Section 7 of the Act, 29 U.S.C. § 157, guarantees employees "the right to self-organization, to form, join, or assist labor organizations ... and ... the right to refrain from any or all of such activities except to the extent that such right may be affected by an agreement requiring membership in a labor organization as a condition of employment...." In Tennessee, the legislature has enacted a statute, under which an employee cannot be compelled to join a union or to pay any amount in lieu of union dues. Tenn.Code Ann. §§ 50-1-201 through 204. This statute precludes the possibility of a union-security clause in the collective bargaining agreement. In other words, Lee's right to refrain from membership cannot be "affected by an agreement requiring membership" in the Union.
Under section 8 of the Act, 29 U.S.C. § 158, it is an unfair labor practice for a union or other labor organization to "restrain or coerce" employees in the exercise of their section 7 rights. A union may, however, "prescribe its own rules with respect to the acquisition or retention of membership." These provisions are intended to protect an employee's choices concerning union participation, while giving unions the flexibility to manage their own internal affairs. See Scofield v. NLRB, 394 U.S. 423, 428-30, 89 S.Ct. 1154, 22 L.Ed.2d 385 (1969). Nevertheless, these two policies have at times come into conflict, as unions have created rules intended to encourage membership, which have nevertheless been held by the courts to be unfair labor practices.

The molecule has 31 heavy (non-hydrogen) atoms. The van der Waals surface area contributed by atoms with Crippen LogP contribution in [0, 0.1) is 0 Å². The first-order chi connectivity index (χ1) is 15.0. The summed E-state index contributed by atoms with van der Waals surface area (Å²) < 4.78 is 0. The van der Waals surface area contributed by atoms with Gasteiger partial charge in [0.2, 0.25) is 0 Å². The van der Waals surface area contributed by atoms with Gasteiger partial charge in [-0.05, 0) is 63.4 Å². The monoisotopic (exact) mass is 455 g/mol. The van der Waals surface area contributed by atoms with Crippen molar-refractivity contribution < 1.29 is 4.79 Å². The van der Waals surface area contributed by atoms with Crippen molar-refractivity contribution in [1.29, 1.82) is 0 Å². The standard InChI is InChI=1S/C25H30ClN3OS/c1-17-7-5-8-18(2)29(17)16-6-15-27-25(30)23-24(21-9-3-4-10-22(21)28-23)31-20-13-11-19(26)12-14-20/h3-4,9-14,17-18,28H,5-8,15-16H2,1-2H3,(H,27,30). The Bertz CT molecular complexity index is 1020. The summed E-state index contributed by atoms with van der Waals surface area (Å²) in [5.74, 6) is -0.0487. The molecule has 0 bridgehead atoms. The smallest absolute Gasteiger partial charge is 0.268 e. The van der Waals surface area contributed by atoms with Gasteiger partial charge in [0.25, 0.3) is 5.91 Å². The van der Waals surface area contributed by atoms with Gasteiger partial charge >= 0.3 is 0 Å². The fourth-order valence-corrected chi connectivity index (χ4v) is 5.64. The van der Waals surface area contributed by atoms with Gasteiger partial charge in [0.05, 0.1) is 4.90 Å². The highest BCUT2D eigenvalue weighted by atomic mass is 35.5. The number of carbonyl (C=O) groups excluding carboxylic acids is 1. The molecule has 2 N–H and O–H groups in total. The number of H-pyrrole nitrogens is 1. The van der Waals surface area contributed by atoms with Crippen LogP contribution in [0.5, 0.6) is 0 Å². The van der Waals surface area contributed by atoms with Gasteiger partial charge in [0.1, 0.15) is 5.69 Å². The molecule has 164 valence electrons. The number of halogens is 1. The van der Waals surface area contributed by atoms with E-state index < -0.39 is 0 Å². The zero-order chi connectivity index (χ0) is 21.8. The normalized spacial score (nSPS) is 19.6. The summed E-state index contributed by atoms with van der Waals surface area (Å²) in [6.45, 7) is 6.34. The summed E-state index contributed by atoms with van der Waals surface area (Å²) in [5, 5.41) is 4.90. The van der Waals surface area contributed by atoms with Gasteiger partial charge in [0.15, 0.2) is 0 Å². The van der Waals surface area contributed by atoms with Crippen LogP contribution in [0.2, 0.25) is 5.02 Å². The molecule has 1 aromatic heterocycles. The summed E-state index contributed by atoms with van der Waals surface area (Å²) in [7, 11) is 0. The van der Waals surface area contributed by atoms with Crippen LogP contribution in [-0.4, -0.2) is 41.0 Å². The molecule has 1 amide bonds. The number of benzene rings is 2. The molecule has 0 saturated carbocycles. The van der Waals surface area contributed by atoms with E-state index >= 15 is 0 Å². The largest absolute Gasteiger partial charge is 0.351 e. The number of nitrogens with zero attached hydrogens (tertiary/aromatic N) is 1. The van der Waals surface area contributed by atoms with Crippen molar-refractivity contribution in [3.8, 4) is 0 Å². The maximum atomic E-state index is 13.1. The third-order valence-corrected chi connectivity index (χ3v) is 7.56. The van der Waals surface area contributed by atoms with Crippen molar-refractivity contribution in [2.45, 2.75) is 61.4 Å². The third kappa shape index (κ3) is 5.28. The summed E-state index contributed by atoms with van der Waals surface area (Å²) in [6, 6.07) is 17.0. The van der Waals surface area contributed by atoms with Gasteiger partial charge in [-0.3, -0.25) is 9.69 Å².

The Supreme Court in Scofield, id. at 430, 89 S.Ct. 1154, provided us with guidance on how these sometimes competing principles can be reconciled, by interpreting the Act as permitting union rules that reflect a legitimate union interest, impair no policy Congress has established in the labor laws, and are reasonably enforced against members who are free to leave the union and escape the rule. Since Scofield, the Board and the federal courts have had ample opportunities to apply this three-part test in analyzing various union rules, and therefore we benefit from a wealth of precedent in this area.
For example, fining former union members who resigned from a union during the course of a strike constitutes an unfair labor practice because it impermissibly infringes on an employee's right to resign, as it leaves no way to escape the rule. See NLRB v. Textile Workers, 409 U.S. 213, 93 S.Ct. 385, 34 L.Ed.2d 422 (1972). Similarly, a union constitution that prohibits resignations during a strike or when a strike is imminent, and levies heavy fines against those members who do resign under such conditions, is also an unfair labor practice. See Pattern Makers' League v. NLRB, 473 U.S. 95, 105 S.Ct. 3064, 87 L.Ed.2d 68 (1985).